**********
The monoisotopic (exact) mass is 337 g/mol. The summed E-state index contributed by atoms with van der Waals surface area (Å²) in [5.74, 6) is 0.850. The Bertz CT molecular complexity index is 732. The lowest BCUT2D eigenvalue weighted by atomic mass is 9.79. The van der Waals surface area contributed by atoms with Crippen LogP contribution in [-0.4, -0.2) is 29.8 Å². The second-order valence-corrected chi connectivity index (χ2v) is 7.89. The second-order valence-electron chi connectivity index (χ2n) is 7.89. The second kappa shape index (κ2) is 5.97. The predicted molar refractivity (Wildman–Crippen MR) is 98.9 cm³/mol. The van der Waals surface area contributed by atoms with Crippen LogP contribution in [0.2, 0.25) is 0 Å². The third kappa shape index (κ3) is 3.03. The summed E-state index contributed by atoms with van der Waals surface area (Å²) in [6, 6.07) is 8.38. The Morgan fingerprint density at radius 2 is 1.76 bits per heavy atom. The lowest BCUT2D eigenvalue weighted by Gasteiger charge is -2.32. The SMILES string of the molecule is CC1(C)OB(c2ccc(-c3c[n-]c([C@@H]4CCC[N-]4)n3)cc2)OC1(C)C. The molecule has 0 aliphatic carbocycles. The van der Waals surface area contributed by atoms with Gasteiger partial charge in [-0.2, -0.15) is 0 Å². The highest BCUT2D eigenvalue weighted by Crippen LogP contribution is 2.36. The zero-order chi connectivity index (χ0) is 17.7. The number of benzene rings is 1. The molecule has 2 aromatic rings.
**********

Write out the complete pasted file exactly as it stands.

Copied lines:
The monoisotopic (exact) mass is 337 g/mol. The summed E-state index contributed by atoms with van der Waals surface area (Å²) in [5.74, 6) is 0.850. The Bertz CT molecular complexity index is 732. The lowest BCUT2D eigenvalue weighted by atomic mass is 9.79. The van der Waals surface area contributed by atoms with Crippen LogP contribution in [-0.4, -0.2) is 29.8 Å². The second-order valence-corrected chi connectivity index (χ2v) is 7.89. The second-order valence-electron chi connectivity index (χ2n) is 7.89. The second kappa shape index (κ2) is 5.97. The predicted molar refractivity (Wildman–Crippen MR) is 98.9 cm³/mol. The van der Waals surface area contributed by atoms with Crippen LogP contribution in [0.2, 0.25) is 0 Å². The third kappa shape index (κ3) is 3.03. The summed E-state index contributed by atoms with van der Waals surface area (Å²) in [6, 6.07) is 8.38. The Morgan fingerprint density at radius 2 is 1.76 bits per heavy atom. The lowest BCUT2D eigenvalue weighted by Gasteiger charge is -2.32. The SMILES string of the molecule is CC1(C)OB(c2ccc(-c3c[n-]c([C@@H]4CCC[N-]4)n3)cc2)OC1(C)C. The molecule has 0 aliphatic carbocycles. The van der Waals surface area contributed by atoms with Gasteiger partial charge in [-0.2, -0.15) is 0 Å². The highest BCUT2D eigenvalue weighted by Crippen LogP contribution is 2.36. The zero-order chi connectivity index (χ0) is 17.7. The number of benzene rings is 1. The molecule has 2 aromatic rings.